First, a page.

Evidently what he means is that the Beats “… brought poetry down from the sacrosanct halls of the academy. It took poetry off the musty printed page into the lives of listeners.”

It engaged more regular folks on the street? That would seem like an odd way to define “back to life” — we don’t hold other art forms to that standard. Charlie Parker injected new life into American music, but only people who loved Jazz “got it” at the time.

This is terribly ignorant … poetry was far from sacrosanct and academic. It was thriving in America, in journals and small magazines and readings, correspondence and publishing. There’s something about the Beat-to-Hippie cultural event that allows people to glom onto it and not think any more about anything else. Because everything else is “musty” or “academic.” Hey, maybe I sound like a curmudgeon here, but that’s just lazy thinking. And it’s the sort of thing for which Ginsberg would’ve cuffed you about the ears.

I met Allen Ginsberg, and had the blessing of spending a couple of days in his company, about 12 years ago. He was downright spry, and in constant search of macrobiotic food (“for the diabeetus”), and furtively snapping pictures with his Leica. He wore a suit the whole time.

He ran a poetry workshop on campus one day (yeah, a campus, one of those musty academic ones) in which he drilled everyone on basic poetics and referred to some very old examples of poetry as models. In fact, he mentioned none of his contemporaries when discussing the best influences for poetry, that I remember. And when he performed his poems, he took about 15 minutes of the reading to sing some of William Blake’s “Songs of Innocence and Experience” with his little squeezebox for accompaniment.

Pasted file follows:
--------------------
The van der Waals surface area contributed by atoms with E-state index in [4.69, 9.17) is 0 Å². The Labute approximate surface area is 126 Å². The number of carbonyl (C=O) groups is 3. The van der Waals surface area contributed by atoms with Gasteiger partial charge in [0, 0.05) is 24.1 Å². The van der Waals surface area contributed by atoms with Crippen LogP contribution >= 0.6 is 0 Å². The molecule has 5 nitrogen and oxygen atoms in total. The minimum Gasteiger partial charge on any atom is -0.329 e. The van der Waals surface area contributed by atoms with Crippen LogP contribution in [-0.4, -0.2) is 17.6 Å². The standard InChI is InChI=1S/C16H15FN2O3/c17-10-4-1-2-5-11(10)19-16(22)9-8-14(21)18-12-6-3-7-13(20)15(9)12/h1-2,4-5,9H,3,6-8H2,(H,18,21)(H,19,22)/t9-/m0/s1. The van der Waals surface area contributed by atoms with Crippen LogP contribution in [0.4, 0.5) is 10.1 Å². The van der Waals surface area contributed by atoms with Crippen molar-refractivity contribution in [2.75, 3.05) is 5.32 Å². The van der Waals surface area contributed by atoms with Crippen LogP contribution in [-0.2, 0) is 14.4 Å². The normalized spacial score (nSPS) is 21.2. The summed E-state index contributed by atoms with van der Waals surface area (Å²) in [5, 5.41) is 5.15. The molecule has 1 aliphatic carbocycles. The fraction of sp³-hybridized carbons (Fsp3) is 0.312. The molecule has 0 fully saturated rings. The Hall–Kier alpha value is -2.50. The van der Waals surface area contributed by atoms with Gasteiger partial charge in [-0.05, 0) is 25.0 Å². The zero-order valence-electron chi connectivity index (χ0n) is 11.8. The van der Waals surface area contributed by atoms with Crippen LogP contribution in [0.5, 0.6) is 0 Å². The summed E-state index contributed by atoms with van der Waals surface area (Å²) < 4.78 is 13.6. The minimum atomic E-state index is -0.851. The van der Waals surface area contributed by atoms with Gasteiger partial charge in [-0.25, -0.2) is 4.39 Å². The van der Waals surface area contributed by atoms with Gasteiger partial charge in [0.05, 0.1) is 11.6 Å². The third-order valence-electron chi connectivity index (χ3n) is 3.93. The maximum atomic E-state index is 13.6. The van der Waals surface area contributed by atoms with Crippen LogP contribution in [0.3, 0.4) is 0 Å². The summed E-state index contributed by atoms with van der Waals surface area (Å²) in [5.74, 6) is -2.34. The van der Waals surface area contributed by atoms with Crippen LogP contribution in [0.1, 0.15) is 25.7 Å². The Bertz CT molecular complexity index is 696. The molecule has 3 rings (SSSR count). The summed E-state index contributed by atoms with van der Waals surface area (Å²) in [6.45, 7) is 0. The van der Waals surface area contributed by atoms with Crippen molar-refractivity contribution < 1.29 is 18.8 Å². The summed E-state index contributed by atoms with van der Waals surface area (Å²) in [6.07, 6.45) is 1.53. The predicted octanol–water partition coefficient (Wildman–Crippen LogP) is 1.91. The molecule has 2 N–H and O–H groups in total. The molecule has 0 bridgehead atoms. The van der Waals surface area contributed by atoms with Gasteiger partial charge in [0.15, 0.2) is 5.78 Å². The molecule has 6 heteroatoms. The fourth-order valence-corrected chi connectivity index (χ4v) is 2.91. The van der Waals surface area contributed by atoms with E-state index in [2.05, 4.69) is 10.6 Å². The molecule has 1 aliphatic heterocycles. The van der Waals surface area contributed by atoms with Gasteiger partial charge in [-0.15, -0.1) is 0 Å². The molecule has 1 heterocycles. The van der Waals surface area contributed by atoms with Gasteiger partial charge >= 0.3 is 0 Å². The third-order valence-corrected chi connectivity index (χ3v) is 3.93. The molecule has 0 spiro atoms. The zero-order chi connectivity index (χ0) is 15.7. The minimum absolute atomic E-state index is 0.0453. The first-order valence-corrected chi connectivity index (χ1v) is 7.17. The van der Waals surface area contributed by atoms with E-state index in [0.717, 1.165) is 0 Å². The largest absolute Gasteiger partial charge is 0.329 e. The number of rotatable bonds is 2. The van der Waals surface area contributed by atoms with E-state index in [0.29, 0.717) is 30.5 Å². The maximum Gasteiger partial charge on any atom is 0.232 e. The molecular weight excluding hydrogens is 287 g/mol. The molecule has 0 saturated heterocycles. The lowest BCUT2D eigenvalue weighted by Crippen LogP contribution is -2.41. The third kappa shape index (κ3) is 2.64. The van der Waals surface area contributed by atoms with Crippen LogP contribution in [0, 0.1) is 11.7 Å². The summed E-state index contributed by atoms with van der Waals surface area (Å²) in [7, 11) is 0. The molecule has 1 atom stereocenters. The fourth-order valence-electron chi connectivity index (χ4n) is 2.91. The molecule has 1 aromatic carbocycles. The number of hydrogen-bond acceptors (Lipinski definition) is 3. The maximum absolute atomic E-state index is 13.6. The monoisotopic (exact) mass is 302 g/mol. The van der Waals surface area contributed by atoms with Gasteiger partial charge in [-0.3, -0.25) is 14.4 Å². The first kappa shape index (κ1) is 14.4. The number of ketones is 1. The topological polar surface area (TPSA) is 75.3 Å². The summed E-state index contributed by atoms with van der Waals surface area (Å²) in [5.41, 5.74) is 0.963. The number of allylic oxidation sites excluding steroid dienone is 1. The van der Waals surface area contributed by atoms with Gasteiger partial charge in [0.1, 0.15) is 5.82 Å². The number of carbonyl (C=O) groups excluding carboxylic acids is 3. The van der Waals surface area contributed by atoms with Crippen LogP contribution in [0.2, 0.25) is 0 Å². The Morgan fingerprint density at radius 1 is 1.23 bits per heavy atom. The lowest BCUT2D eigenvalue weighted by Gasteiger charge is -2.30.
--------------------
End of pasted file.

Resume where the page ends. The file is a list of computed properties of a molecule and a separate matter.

I love the Beats. I just don’t worship them as the one great thing to happen in literature in the last 60 years. And I don’t think any of them would welcome the sort simplistic sanctimony in which so many little beatlings hold them.

So, when I find myself hearing a lot of “populist” poetry — say, for example, the stuff on HBO’s “Def Poetry” — I realize that the most successful poems, the ones people respond to the best, still hold to the same practices that all those musty poets used in their best work: specific, arresting imagery; effective rhythm; original and provocative insight. Yeah, this happens in many forms and styles, but it doesn’t happen in a vacuum, whether the writers/performers and audience know it or not.

All that said … “angelheaded hipsters burning for the ancient heavenly connection to the starry dynamo in the machinery of night” is still pretty dang cool.

Sharon Olds RSVP's

Poet Sharon Olds wrote back to the White House (to Laura Bush) her reasons for not attending the National Book Festival as a featured writer & speaker. It’s reprinted at The Nation. The quotation below is something she leads up to, and doesn’t just come right out and say in the beginning. In fact, the letter is somewhat disarming for a bit, somewhat chatty and warm, but then it suddenly turns downward and ends with:

So many Americans who had felt pride in our country now feel anguish and shame, for the current regime of blood, wounds and fire. I thought of the clean linens at your table, the shining knives and the flames of the candles, and I could not stomach it.

Olds has a knack for plain, visceral imagery that takes ordinary words and weaves them for extraordinary effect.